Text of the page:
Alice in Wonderland chess, which uses two boards, one of which is initially empty. Each piece, immediately after its move, "teleports" to the corresponding square of the other board (the move has to be legal before the "teleportation" and you can't move to a square if the corresponding square on the other board is occupied). This creates bizarre situations, e.g. if you want to protect your king from a check by moving a piece in front of the king, the moving piece needs to start its move on the board without the king. This, and other quirks of the game, make traditional defence useless and allows for some attacks impossible in traditional chess (for example, thanks to the fact that the same square on both boards can never be occupied, moving behind enemy lines is much easier).
Guide to Fairy Chess by Anthony Stewart Mackay Dickins (1971). A good history of a particular group of non-standard chess problems, pieces, and boards played since the late 19th Century, and their evolution and additions through the 20th Century.
Martian Chess; each person controls one quadrant of a chessboard, and it uses icehouse pyramids rather than regular chess pieces. Everyone automatically controls pieces in their territory, so every time you capture an enemy piece you lose the capturing piece. The winner is based on value of captured pieces. From those good people over at Looney Labs, it was mentioned in The Empty City as an alternative to the more popular game of Icehouse.
A similar game from the same people is Monochrome Chess; the same idea of a board that has been divided and you only control the pieces in your territory, but it uses regular chess pieces rather than icehouse pyramids. All sorts of recursive game development going on...
And of course the horrifying (if apocryphal) Chess: With THAC0
Anime and Manga
In Legend of the Galactic Heroes, there is a variant of chess called Three-Dimensional Chess, which consists on standard chess but with two extra boards above and below the main board, and there are rules for moving the classic chess pieces from one board to the other. Actually makes awesome sense if you analyze it, since, with the advent of space battling, the third dimension has become an important component of military strategy, and this future's version of chess reflects it.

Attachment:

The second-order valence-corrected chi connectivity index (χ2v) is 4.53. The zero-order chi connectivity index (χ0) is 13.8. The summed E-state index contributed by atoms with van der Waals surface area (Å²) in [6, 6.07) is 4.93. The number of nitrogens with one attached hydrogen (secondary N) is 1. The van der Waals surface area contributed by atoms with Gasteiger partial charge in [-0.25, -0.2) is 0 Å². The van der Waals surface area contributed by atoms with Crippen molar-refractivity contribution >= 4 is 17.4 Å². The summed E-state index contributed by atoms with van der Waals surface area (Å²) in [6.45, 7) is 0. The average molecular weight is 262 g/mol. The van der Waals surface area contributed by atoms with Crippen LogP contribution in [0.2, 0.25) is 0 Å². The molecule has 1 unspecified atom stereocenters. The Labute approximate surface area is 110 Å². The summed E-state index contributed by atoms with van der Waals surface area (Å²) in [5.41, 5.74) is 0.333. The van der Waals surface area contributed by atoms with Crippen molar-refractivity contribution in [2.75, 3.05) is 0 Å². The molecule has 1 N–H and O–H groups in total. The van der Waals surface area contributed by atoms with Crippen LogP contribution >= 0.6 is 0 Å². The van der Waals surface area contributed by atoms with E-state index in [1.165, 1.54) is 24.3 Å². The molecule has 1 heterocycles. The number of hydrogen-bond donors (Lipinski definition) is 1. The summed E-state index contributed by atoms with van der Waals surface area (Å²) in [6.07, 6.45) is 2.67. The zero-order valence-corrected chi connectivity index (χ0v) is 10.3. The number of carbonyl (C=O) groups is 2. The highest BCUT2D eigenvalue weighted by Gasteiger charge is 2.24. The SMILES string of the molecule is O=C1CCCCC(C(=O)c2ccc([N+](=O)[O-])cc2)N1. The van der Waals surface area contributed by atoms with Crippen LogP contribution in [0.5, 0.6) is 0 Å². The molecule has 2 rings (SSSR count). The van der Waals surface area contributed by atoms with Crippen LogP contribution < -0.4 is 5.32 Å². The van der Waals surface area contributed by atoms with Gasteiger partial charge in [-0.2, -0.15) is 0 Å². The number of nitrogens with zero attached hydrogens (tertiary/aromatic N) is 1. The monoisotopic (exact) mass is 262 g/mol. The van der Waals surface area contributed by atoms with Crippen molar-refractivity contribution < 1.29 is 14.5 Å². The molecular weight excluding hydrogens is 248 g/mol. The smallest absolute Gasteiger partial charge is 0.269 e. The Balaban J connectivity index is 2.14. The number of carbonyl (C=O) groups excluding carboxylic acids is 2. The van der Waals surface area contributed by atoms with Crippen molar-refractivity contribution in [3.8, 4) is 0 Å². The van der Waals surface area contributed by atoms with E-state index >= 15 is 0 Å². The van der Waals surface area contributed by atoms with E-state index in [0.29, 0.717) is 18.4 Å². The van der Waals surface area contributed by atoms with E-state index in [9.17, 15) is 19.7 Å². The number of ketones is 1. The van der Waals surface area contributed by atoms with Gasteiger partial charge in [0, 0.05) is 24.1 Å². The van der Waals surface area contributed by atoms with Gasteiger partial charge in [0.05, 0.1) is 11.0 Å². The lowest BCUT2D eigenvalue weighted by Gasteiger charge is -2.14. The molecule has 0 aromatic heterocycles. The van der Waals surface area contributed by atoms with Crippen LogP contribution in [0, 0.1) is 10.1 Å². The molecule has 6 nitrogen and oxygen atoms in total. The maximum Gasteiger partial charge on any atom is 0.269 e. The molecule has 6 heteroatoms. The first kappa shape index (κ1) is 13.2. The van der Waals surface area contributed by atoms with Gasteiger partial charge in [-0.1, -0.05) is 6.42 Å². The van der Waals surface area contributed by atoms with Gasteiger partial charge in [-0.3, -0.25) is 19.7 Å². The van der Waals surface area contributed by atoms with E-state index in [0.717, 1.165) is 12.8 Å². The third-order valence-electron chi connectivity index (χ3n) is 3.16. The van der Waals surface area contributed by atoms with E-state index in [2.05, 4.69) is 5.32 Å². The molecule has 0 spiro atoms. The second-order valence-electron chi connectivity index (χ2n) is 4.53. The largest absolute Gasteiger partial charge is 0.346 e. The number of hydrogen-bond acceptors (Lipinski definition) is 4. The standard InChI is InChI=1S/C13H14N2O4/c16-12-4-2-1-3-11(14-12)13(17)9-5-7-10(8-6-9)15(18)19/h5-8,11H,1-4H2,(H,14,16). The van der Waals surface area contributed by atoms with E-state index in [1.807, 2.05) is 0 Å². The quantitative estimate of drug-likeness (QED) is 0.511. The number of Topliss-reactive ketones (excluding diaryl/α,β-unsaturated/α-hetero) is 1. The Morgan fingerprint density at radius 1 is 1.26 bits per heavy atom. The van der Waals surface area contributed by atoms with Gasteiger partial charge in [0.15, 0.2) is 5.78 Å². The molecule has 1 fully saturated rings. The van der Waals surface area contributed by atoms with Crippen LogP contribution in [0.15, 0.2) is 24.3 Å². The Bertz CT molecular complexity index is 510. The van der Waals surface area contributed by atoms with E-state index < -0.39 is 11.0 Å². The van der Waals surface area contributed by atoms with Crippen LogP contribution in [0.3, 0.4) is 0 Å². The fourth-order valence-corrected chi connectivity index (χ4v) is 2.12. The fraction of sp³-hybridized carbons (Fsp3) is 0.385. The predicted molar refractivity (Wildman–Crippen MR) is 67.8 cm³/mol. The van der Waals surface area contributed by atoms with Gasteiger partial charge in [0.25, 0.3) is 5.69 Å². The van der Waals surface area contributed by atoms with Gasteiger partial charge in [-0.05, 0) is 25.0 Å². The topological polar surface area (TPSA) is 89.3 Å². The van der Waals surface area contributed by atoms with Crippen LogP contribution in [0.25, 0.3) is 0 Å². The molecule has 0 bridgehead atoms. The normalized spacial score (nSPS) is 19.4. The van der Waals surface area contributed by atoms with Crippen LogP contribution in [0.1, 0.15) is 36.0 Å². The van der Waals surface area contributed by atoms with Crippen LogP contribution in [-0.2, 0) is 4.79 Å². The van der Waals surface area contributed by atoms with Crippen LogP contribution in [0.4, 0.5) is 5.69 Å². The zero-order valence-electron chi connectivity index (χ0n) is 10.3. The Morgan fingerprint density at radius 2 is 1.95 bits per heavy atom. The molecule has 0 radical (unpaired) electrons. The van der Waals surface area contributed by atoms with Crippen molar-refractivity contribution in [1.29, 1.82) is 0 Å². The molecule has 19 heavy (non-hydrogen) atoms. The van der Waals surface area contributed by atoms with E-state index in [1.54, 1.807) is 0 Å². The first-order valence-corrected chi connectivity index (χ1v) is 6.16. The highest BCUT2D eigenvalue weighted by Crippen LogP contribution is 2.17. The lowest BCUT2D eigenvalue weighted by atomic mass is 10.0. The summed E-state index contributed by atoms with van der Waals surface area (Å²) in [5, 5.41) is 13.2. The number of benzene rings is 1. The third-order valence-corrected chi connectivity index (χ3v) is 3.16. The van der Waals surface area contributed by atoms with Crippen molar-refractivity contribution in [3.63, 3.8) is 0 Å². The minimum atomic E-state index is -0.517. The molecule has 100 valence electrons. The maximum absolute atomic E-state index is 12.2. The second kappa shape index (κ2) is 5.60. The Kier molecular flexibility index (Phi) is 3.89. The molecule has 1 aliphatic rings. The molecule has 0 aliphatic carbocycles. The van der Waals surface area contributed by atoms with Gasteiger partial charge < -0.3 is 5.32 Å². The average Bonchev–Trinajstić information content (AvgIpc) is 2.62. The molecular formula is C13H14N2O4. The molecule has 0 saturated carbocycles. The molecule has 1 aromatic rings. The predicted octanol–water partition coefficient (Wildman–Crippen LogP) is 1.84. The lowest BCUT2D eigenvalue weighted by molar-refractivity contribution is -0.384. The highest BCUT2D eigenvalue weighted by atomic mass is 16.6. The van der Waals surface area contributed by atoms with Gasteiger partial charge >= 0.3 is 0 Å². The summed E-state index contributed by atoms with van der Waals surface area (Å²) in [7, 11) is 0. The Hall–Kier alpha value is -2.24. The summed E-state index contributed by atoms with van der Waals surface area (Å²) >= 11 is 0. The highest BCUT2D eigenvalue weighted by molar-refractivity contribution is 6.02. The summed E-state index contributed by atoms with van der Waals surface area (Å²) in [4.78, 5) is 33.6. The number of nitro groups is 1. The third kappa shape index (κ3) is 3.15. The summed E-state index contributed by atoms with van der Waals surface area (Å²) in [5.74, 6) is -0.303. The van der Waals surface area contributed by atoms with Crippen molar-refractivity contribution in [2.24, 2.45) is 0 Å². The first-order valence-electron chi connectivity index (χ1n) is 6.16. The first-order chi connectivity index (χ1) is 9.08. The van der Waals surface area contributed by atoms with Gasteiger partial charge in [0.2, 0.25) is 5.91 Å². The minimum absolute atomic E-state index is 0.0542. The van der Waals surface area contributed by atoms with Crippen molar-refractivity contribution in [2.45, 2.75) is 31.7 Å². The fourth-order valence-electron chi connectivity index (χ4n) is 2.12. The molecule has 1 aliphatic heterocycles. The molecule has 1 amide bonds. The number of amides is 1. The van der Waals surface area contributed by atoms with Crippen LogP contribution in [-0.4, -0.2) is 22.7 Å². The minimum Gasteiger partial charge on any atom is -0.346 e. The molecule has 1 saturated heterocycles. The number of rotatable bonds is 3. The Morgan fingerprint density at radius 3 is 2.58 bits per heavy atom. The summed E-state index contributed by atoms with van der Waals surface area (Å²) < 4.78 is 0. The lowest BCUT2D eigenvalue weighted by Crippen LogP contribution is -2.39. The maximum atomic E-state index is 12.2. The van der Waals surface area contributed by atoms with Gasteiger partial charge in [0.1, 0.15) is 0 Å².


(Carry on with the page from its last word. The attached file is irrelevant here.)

Probably a shout-out to Star Trek, which fits the same description.
In 1963, MAD decided, since old-fashioned chess reflected an obsolete kind of warfare, that the pieces and rules of chess needed to be redesigned to reflect modern military innovation. This "Modern Chess" would be, in other words, Global Thermonuclear War, with bishops, rooks and knights replaced by ICBMs, air raid sirens and fallout shelters, and so on:
Strategy is limited to each player waiting for the other to make the first move. End of game is followed by deathly silence. Unlike old-fashioned chess, there is no winner. There is also no loser. After several years, the radiation subsides enough to permit another game to begin ... if there's anyone left to play it. Also, a new chess set is used which MAD is now designing — with caveman-type pieces.
A particularly irksome moment in the Storm comics has the protagonist teaching a whole city to abandon their bloody gladiatorial games because chess is so much more fun.
One truck commercial shows musclemen playing chess on an outdoor board, using huge marble/stone chess pieces that presumably only they could lift. Yeah.
This commercial for the U.S. Marine Corps, circa 1990 or so. Named one of the 25 most epic ads of all time by Ad Freak.
Futureworld. The protagonists play a game of chess using hologram pieces. The knight is a knight on a horse and a rook is a guy in a small moving castle who shoots arrows at opposing pieces.
The scene in Star Wars, where R2-D2 and Chewie are playing some (holographic?claymation) version of chess, and Han advising R2-D2 to lose...
In Isaac Asimov's novel Pebble in the Sky, set thousands of years in the future, it is mentioned that 3d and other futuristic variants of chess exist, though the game that features as a plot point is of the common sort.
David Eddings' Belgariad occasionally refers to a chess-like game being played by superhuman forces, and the books each have a chess-related title (the protagonist is the titular Pawn of Prophecy).
Tom Corbett, Space Cadet has space chess, played in three dimensions using a cube of intersecting light beams and neutral-buoyancy balloon pieces.
In the Star Trek Expanded Universe novel The Final Reflection, by John M Ford, the protagonist's father studies other races through their chess-equivalents. Of the several mentioned in the novel, klin zha, the Klingon game, is of particular and recurring significance, and has itself several variants.
Gor has its own chess variant, Kaissa. Although it features quite often, the rules are never explained in detail. It serves as a vehicle for sermonising (Tarnsman of Gor), a game played for the hero's life (Assassin of Gor), a means to fraternise with the locals (Marauders of Gor) and others besides.
Gödel, Escher, Bach proposes a game in which (certain parameters of) the rules are represented as pieces on a second chessboard, so that on your turn you can move a piece or change the rules. Or there could be only one board, so that on your turn you are moving a piece and changing the rules. Unsurprisingly, some aficionados have actually tried this out.